Thursday, October 7, 2010

Why is missional seemingly so foreign to progressives, and why each need the other in the conversational community

Pay attention to this quote from "Understanding North American Culture" chapter two of Missional Church; this section written by Craig Van Gelder:

"Freely choosing, autonomous individuals, deciding out of rational self-interest to enter into a social contract in order to construct a progressive society, became the central ideology of modernity."

Read it again.

So much of so-called mainline and progressive church, including my own tribe of Unitarian Universalism on the far spectrum of that but squarely in the center of having created and shaped American spiritual landscape, fits that description to a tee. Our churches in the progressive and mainline mode are embedded in modernity. What happens when that is no longer the air around us in which we must breathe? We bottle what we can of it and subsist on it? But for how long? At what cost of cutting us off from the new air and lifeblood of new creation emerging around us.

Missional church is embedded in a different culture, though still navigating through the wreckage of modernity. In this postmodernity missional church finds its DNA not in Reformation and Renaissance and Enlightenment, but in the DNA of premodernity which shares more with the current and coming culture(s) of our context than does modernity. As a Christian I can say that the roots of my faith are back with the murky missional ways of the Jesus communities before and after 70 CE, and so though I am born once into modernity because of my age and location, I am born again, through the missional church, into deeper sense of relationship and inheritance and belonging with those earlier times, fully realizing that our call is not to go back there, because we can't and wouldn't want to go back to that home again. But it can nurture us and help us use the developments of the renaissance reformation and enlightenment without having to be used up by their ghost.

Until progressives become born again of a different source, missional will seem a far land they have been exiled from.

Progressives can, however, draw from our own church history to feel supported in missional work. Witness the Cambridge Platform of 1648. Two major things occurred in the creation of the founding document of American congregationalism that shaped our whole civil society as well as a few religious movements. The Puritans gathered and without ado adopted theologically the confessions of orthodoxy of Westminster; this in a way freed them to do the second thing, to be groundbreaking and experimental in adopting a new kind of polity and ecclesiology (new, but one that they were at pains to point out were rooted in the early church, and in the inspiration of the Hebrew scriptures). Of course you can't separate ecclesiology from the theological web and so that new polity over time and with other influences affected the original orthodoxy as well. So progressives have precedent at plunging into the waters of reforming ecclesiology.

The mainstays it seems of the missional church are doing a similar two-step dance today. They are saying we are not going to address theological confessions of orthodoxy and adherence on creeds which have given us our identity and connected us to many of our brothers and sisters in Christ; we are going to accept those and move on, and not get caught up in the cultural battles over role of women, for example, or gay and lesbian et al, but will focus on the reformation or at least extension of what it means to become the church. However, at the root of the missional worldview, is the primary context not of the church for itself but of the world as it is waiting for the service of the church to change itself so it can change the world and bend it back toward the lovingkindness and justice of God. Progressives have gifts of how to engage with all of the world, in all its pluralisms, that the non-progressive missionals need in order to better know and love the world and become the church in the process. Otherwise so much of the world to be missional within will be left behind. And part of that progressive gift is the gift of theological pluralism itself surely as much a challenge to missionals, as the challenge of postmodernity is for the progressive church that can only see itself as a church of modernity.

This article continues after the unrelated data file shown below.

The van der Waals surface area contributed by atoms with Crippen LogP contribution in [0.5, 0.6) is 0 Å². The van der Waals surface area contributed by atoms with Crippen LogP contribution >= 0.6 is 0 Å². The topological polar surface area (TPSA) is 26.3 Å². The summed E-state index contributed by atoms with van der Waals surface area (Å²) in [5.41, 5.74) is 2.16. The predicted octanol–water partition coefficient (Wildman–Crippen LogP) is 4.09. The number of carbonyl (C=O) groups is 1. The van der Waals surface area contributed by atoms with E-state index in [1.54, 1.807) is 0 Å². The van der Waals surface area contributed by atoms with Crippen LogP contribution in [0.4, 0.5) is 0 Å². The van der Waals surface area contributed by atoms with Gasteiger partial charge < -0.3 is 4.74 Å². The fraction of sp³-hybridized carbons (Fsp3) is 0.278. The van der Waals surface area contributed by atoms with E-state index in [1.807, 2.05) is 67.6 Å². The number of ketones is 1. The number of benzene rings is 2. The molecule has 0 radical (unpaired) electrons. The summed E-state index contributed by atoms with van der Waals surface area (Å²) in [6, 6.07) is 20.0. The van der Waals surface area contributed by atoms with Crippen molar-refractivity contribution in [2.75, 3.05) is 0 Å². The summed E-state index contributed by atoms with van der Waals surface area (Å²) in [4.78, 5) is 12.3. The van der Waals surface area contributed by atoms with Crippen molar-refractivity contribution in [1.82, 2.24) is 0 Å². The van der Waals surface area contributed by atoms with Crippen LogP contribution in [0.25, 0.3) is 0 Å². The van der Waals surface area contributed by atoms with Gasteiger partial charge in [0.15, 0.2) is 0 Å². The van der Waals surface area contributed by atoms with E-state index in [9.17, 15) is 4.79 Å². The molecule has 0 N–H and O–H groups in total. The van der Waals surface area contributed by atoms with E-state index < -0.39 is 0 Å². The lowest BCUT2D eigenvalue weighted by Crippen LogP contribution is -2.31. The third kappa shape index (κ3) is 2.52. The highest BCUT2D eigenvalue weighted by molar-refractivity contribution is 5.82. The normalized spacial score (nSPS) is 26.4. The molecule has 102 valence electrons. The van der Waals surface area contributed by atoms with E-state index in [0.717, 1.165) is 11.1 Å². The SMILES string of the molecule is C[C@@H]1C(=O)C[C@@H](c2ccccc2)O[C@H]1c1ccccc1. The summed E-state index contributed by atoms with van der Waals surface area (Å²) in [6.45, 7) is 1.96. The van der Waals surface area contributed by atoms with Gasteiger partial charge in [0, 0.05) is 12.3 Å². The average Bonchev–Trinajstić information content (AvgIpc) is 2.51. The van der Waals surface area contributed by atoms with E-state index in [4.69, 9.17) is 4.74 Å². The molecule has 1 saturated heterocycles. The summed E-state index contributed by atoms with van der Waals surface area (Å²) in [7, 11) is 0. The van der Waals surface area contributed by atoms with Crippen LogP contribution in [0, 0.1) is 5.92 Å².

So, not freely choosing but Chosen; not autonomous but inherently and primarily relational and communal, and finding deeper definitions of freedom in that; not individuals but persons, with personhood possible only as a relational self that is formed in community; not entering into community out of rational self-interest but to give up ego and to give one's self to all that the culture of consumerism and self and nationalism says does not make sense; covenanting to imitate and in doing so help initiate the "empire of God" or beloved communitas, taking a central stance in the new context of postmodernity.

Wednesday, October 6, 2010

A diverse set of resource links on the missional church

A whole semester's worth of reading through the link above :) but a good way to search and find conversation partners and how missional church is being lived out, thought out.

Women Voices in the Missional Church Movement

Someone asked for missional links from women in the these below from a great source of all links missional:

Two of the six essays in the foundational anthology Missional Church ed. by Guder, 1998, are by women: Mennonite Lois Barrett and United Methodist Inagrace Dietterich. And also important especially in feminist perspectives and missional church is Cathy Ross of the London School of Theology.